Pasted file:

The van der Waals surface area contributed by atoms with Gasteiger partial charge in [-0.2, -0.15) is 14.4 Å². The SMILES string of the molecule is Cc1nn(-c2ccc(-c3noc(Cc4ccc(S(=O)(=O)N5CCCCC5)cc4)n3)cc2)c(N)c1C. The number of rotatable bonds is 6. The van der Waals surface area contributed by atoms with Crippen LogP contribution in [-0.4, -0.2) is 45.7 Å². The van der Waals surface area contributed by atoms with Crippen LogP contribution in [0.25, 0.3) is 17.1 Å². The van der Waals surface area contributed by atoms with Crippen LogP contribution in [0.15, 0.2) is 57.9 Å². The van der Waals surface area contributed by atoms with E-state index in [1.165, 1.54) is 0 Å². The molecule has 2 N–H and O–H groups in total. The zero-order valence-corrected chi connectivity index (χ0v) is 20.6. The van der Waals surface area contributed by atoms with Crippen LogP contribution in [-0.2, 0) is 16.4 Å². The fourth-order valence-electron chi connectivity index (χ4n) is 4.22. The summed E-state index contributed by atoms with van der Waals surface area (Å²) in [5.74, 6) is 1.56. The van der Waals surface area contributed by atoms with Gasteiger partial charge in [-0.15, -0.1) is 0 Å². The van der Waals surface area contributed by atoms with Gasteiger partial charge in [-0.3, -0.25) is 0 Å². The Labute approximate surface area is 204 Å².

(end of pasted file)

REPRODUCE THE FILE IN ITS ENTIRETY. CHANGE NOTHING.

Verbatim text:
The van der Waals surface area contributed by atoms with Gasteiger partial charge in [-0.2, -0.15) is 14.4 Å². The SMILES string of the molecule is Cc1nn(-c2ccc(-c3noc(Cc4ccc(S(=O)(=O)N5CCCCC5)cc4)n3)cc2)c(N)c1C. The number of rotatable bonds is 6. The van der Waals surface area contributed by atoms with Crippen LogP contribution in [-0.4, -0.2) is 45.7 Å². The van der Waals surface area contributed by atoms with Crippen LogP contribution in [0.25, 0.3) is 17.1 Å². The van der Waals surface area contributed by atoms with Crippen LogP contribution in [0.15, 0.2) is 57.9 Å². The van der Waals surface area contributed by atoms with E-state index in [1.165, 1.54) is 0 Å². The molecule has 2 N–H and O–H groups in total. The zero-order valence-corrected chi connectivity index (χ0v) is 20.6. The van der Waals surface area contributed by atoms with Crippen LogP contribution in [-0.2, 0) is 16.4 Å². The fourth-order valence-electron chi connectivity index (χ4n) is 4.22. The summed E-state index contributed by atoms with van der Waals surface area (Å²) in [5.74, 6) is 1.56. The van der Waals surface area contributed by atoms with Gasteiger partial charge in [-0.15, -0.1) is 0 Å². The van der Waals surface area contributed by atoms with Gasteiger partial charge in [-0.3, -0.25) is 0 Å². The Labute approximate surface area is 204 Å².